Yet if you look around you on the web you'll see that we swim in a sea of mediocrity. We still see irrelevant blinking banner ads. You'll see astonishingly sucky websites, belonging to come of the best companies in the world. You'll bump into advertising that is remarkable in how irrelevant it is to customer intent. You'll see horrid landing pages. You'll experience missing calls to action, rambling text, and waterboarding through Adobe Flash.
All of it largely driven by faith.
It breaks my heart.
If for no other reason than because your employees are frustrated (they want to be, and can be, so much better) and your customers are being tortured each and every day.
So in a channel that is so full of promise, so full of data, so empowering when it comes to relevance and creativity… why is it that we suck so much?
Based on my humble experience I have boiled it down to three important things:
1. The web has been around forever and yet it is not in the blood of the executives who staff the top echelons of companies.
Make no mistake, they are smart, they are successful and they want to do better. But the web is such a paradigm shift that if it is not in your blood it is very difficult to imagine its power and how to use it for good.
How do you demand innovation & creativity & radical rethink if you can't imagine it?
2. We still believe in and live in the world of "shout marketing", the thing we have practiced on tv and radio and magazines all our lives.
It is not that we don't mean well. But our mental models are jaded.
We still believe in getting lots of impressions. We want to interrupt. We don't despise irrelevance enough. We care about "eyeballs". Because that is all we know. Unfortunately the web (/interactive /digital /social) mandates new mental models, and we are the old dog that won't learn new tricks.
3. Our lousy standards for accountability.
Pause and think of how we measure success today. We measure "reach", we measure "exposure" and other such lame metrics. Partly because that is all we have been trained to expect.
We never say: "Here is a 100,000 for my search campaigns, please come back and report on task completion rates across the top three primary purposes and the economic value added." We never say: "Don't try to fool me with page views generated, did we impact page depth on our content site?" We rarely push hard by saying: "I don't care how frequently our content was updated, what was the impact on visitor loyalty." Or say: "Fine we improved online conversion rate by two percent, but what was the impact on the sales in our retail stores?".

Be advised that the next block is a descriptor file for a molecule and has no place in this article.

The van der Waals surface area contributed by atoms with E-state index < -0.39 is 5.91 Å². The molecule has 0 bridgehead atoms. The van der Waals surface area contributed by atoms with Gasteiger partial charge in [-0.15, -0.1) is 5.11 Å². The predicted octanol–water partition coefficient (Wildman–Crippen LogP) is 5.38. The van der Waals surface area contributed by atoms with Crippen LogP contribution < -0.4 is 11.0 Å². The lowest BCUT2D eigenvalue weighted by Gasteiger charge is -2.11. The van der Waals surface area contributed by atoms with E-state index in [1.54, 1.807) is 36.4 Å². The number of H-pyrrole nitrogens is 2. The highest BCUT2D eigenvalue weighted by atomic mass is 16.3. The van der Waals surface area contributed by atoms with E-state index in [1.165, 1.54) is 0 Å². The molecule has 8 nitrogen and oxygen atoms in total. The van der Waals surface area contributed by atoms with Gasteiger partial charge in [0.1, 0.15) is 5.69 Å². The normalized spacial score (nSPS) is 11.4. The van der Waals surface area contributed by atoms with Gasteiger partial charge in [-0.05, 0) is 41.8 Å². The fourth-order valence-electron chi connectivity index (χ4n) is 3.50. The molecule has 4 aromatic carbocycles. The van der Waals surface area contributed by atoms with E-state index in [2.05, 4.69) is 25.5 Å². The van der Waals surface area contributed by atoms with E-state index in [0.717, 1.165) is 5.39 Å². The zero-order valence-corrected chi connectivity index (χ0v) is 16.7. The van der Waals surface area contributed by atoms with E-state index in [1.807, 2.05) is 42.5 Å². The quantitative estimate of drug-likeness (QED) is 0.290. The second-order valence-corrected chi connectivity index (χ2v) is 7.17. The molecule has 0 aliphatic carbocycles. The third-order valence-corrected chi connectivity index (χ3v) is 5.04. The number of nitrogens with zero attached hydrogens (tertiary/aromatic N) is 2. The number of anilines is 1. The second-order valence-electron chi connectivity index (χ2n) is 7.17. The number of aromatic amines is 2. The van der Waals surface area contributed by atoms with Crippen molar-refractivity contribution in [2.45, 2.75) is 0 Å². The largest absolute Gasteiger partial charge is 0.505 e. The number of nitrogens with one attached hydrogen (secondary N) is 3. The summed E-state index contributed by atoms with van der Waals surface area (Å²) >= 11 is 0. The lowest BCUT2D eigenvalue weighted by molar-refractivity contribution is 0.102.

Our bar for accountability is less than low. It is almost non existent.
So…. It turns out the problem is not the web, the problem is not the opportunity, the problem is not measurement.
The problem is you.
The problem is every person in this room.
Our raw understanding, mental models and expectations.
I am sorry. It is kind of a bummer to hear that.
But if you are the problem then the nice thing is that you hold in your hands the power to change your companies and bring about the promised revolution of data driven customer centric online marketing.
Problem identified, how do we fix it?
At the risk of being booed out of this impressive ballroom let me say that the solution is to Embarrass Management!
People who report to you and ask people who report to you to embarrass you.
Why is it awesome?
Turns out no one likes to have their egos bruised. Leverage this powerful force to start to address the three problems I had just outlined.
There are two specific strategies I recommend.
1. Leverage Your Customers.
They want to help. You just have to politely ask.
Not being polite is popping up a 35 question survey on your site. Being polite is inviting them to answer just a couple of questions about their experience when they leave the site. Being polite is uploading your latest "oh my god they are so going to love this (!)" design into fivesecondtest or usertesting and letting your customers share feedback at the cost of a few Tim Hortons coffees. Being polite is running a/b tests on your site so your customers tell you which call to action, piece of content, navigation structure or even product price will yield highest customer satisfaction AND revenue!
Leveraging customers means that when the HiPPO / Boss (perhaps you) opens her mouth to say: "I don't think that will work" or "I like that other way better" or "No one will buy a toothbrush priced $299" or "Twitter is dumb"…. you can say: "Why don't we mock up a quick experiment / online survey / media mix model to validate your hypothesis?"
Allow your customers to help you evolve your mental model. Allow you customers to teach you new and effective marketing strategies. Allow your customers to complement your existing intelligence and savvy.
And if it is hard to get to the above point…. leverage embarrassment!
I recently spoke at a major conference about how one of the top camera companies was disappointing its customers by stinking at the long tail of search. I searched for a digital camera, wireless printer and digital camcorder as a normal undecided customer would. None of my 18 or so searches threw up a single link for this company (not organic, not paid). And yet I was ready to spend $500.
Then I copied exact text from their website for multiple products and searched for them another 20 times. Result? They still would not show up.